-Taking the public bus. Cape Cod’s Regional Transit Authority has bus service year-round on the Cape. One-way rides cost $2USD or you can get a day pass for $6USD. Check HERE for more info on scheduling, stops and updates/alerts.
-Walking. Depending on where you’re staying and where you’re going, you may be able to simply walk around. Our Airbnb, in Falmouth, was located right near the action, a 5-10 minute walk from the Falmouth Center/Strip with popular restaurants, quaint cafes, bike rental and more.
Where to Stay
I mentioned that there are 15 towns that comprise the Cape, so wondering which one is “the best”? Well, that all depends on what you’re looking for :
Falmouth: We stayed in Falmouth, one of the 4 towns in Upper Cape, known for its beach-town vibes with beautiful coastal views. Falmouth is known for its 10 beaches, boating scene, enchanting downtown (Falmouth Center), and local winery. Falmouth is great for young tourists, beach lovers and families and is known as the most walkable town on the Cape.
HERE is a link to the AirBNB we stayed at during our most recent visit. It was perfect for our quick, overnight trip, the owner was adorable and I really appreciated her decorative style (check the pictures in the listing to see what I mean). However, I wouldn’t recommend for larger groups (more than 2), unless you were able to reserve the entire house. There is free parking available on site, it was super clean and there were a few amenities, stocked mini-fridge, snacks and travel-sized toiletries.
Provincetown (aka P-Town), anchored at the northernmost tip of the Cape. P-town is home to the LGBTQ+ community in the Cape, known as being extremely welcoming, vibrant and full of the arts. P-Town is also home to the site of the historical Mayflower ship. Provincetown is great for art and beach lovers, couples, young travellers, foodies and those who like to shop.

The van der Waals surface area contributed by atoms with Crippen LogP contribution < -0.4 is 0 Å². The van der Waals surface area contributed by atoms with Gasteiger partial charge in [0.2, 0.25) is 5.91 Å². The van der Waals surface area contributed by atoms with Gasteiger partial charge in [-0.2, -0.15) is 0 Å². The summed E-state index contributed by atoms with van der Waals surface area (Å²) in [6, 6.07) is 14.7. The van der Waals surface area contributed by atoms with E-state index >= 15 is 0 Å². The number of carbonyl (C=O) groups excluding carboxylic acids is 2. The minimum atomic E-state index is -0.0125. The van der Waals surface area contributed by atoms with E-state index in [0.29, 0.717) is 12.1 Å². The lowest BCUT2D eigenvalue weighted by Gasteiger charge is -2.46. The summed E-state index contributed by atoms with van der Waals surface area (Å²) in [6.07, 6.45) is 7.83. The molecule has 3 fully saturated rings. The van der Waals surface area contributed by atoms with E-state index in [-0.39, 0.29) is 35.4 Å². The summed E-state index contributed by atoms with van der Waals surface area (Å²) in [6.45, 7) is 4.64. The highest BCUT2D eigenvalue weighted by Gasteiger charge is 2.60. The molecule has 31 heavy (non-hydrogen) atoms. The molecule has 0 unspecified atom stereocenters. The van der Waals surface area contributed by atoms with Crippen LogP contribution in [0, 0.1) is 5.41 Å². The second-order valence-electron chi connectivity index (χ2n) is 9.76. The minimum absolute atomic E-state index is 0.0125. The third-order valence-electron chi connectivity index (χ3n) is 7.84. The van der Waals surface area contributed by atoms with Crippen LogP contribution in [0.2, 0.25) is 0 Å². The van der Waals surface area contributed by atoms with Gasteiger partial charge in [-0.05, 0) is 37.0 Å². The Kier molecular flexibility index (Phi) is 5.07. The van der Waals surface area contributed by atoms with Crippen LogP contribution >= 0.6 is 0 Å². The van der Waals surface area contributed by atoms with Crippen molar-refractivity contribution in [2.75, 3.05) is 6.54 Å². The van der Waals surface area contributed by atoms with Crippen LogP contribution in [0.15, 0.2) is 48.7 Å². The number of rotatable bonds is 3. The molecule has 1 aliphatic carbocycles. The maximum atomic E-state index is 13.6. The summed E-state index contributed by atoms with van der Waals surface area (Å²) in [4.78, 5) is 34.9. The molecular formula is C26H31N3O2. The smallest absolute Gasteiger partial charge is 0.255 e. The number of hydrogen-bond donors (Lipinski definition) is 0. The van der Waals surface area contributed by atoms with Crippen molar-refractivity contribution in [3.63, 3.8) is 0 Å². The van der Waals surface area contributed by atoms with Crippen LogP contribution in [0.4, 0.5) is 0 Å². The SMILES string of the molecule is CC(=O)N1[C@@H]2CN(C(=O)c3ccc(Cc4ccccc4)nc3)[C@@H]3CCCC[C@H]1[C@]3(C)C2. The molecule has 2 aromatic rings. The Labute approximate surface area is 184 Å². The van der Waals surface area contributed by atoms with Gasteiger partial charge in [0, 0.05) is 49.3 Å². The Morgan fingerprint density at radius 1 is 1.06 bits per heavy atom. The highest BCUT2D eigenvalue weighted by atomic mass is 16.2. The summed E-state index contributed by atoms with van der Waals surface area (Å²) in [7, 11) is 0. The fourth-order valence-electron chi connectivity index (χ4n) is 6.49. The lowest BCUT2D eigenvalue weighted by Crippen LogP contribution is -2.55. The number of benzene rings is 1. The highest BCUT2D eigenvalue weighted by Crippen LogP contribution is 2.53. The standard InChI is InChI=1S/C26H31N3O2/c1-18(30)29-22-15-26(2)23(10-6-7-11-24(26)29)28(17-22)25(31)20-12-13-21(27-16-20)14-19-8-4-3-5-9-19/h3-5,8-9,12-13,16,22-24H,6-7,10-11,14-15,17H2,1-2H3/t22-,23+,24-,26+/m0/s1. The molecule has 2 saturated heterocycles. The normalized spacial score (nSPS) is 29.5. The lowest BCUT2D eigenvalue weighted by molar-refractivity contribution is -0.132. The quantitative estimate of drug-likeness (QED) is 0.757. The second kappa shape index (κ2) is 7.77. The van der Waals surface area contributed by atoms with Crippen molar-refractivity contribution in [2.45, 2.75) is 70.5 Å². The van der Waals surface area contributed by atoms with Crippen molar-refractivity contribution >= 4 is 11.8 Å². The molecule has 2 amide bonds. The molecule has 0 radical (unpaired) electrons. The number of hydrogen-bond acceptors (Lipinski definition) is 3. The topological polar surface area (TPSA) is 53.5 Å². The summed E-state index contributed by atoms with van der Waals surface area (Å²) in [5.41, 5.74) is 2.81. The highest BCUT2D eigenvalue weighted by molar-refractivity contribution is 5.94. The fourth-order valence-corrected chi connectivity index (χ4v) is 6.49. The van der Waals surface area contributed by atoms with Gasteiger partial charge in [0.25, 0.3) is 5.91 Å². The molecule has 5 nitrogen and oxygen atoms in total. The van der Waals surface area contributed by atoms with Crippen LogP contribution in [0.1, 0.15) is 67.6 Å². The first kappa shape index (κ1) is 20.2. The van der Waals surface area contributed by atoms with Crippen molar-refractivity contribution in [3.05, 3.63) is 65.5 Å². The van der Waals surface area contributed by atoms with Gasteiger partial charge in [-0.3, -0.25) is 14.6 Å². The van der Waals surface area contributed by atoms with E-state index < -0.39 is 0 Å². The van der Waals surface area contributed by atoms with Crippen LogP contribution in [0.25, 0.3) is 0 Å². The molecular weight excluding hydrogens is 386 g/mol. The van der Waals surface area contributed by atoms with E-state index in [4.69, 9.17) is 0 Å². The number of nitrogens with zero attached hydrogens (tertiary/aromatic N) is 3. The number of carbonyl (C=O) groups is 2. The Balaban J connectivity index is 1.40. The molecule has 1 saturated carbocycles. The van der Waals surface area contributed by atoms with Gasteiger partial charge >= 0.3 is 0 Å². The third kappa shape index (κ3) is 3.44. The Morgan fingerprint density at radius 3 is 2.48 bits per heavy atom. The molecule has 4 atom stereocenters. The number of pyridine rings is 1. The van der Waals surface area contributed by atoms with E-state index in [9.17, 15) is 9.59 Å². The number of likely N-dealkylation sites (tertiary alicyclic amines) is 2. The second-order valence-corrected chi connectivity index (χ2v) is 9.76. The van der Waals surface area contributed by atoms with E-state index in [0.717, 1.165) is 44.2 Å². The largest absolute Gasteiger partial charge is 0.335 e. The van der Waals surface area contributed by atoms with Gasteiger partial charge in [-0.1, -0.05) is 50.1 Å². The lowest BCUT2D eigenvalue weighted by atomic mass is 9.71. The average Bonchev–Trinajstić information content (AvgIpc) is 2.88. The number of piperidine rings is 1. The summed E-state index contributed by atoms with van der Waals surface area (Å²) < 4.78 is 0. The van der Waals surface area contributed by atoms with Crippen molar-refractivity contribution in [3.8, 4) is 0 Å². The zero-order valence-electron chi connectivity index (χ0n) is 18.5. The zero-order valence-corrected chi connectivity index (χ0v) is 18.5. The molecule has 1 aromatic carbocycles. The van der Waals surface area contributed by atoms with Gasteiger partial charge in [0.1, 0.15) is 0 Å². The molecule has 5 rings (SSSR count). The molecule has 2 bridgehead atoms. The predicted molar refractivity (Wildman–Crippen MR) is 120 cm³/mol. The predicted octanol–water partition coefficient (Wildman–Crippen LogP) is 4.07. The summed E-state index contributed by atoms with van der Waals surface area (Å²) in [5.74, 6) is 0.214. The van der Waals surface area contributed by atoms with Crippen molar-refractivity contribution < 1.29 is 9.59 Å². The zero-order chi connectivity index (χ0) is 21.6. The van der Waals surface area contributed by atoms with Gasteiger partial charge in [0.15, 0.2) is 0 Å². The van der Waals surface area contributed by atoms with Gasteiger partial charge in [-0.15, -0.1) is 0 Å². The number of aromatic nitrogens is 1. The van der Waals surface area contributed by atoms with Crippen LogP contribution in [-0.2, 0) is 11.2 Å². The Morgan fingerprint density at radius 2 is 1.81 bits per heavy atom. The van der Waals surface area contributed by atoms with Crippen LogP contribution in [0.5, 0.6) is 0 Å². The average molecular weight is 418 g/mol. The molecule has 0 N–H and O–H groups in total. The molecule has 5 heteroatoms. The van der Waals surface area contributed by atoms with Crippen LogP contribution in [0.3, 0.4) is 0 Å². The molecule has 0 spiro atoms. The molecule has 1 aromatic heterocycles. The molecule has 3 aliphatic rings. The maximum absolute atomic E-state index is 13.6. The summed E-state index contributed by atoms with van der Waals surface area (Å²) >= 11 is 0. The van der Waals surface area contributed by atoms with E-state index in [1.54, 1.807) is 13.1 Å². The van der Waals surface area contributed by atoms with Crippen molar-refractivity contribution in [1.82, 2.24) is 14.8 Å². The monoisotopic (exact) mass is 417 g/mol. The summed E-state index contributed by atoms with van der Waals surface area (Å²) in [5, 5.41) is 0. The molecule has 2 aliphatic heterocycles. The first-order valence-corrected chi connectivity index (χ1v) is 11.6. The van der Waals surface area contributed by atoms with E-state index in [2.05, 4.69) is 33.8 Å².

Where to stay in P-Town: The Masthead Resort
Hyannis: Hyannis is in the Mid-Cape and is for the foodies, offering the biggest restaurant selection. It’s also great for younger travelers looking for a fun nightlife.
Where to stay in Hyannis: Hyannis Inn
One of the most popular destinations in the Cape driven by it’s historical relevance, the site where the first Pilgrim settlement in 1620, visitors can stand in the very spot that the pilgrims first landed on shore of the United States. Plymouth is for the history buffs, with the Plymouth Plantation available to tour to learn more about the heritage of the area. There’s also a water park, which makes it great for families. And a trip to Plymouth isn’t complete without a visit to Plymouth Rock, amongst other neighborhood highlights.
Where to stay in Plymouth: Hotel 1620 Plymouth Harbor
I highly recommend you pursuing Airbnb for charming “air” BNB options throughout the cape. This is always my go-to when visiting small towns like these listed above in the Cape.
What To Do:
Rent a Bike
There are over 100 miles of bike trails throughout the path, stretching along scenic coastlines and other gorgeous views. You can opt to travel solo or you can join a group, either way, it’s a top 2 activity and it ain’t 2! One of my favorite things to do when visiting the Cape. Check HERE for a list of the best bike paths throughout the Cape.
Head to the Beach
The Cape is one of the best beach destinations in the U.S. Northeast, with over 100 beaches to choose from. Some of the top beaches to choose from:
-Race Point Beach
-Coast Guard Beach
-Head of the Meadow
-Town Neck Beach
-Old Silver Beach
Use Viator to Schedule a Tour
Go on a Sunset Sail
Head to the Truro Vineyard
Other things to do:
Cape Cod National Seashore
Heritage Museums & Gardens
Sandwich Glass Museum
Cape Cod Museum of Art
JFK Hyannis Museum
Where to Eat
Cape Cod is for the foodies, the sea-foodies! New England has an abundance of good-eats and they do seafood extremely well. You can get your NE seafood heros, a classic lobster roll or clam chowder, and some other favs like oysters, calamari, scallops and clams.
Moby Dick’s (Wellfleet)
The Wicked Oyster (Wellfleet)
Chatham Pier Fish Market (Chatham)
Naked Oyster Bistro & Raw Bar (Hyannis)
The Lobster Pot (Provincetown)
Pie in the Sky (Wood’s Hole)
Other good eateries :
Estia- Greek Food (Falmouth)
Water Street Kitchen (Falmouth)
The Mews Restaurant and Cafe
Caffe Gelato Bertini (Yarmouth)
The Red Cottage (South Dennis)
If you’re already in the New England area, Cape Cod is absolutely a no brainer, and if you’re not, but looking for a quaint, cozy getaway, this place will not let you down!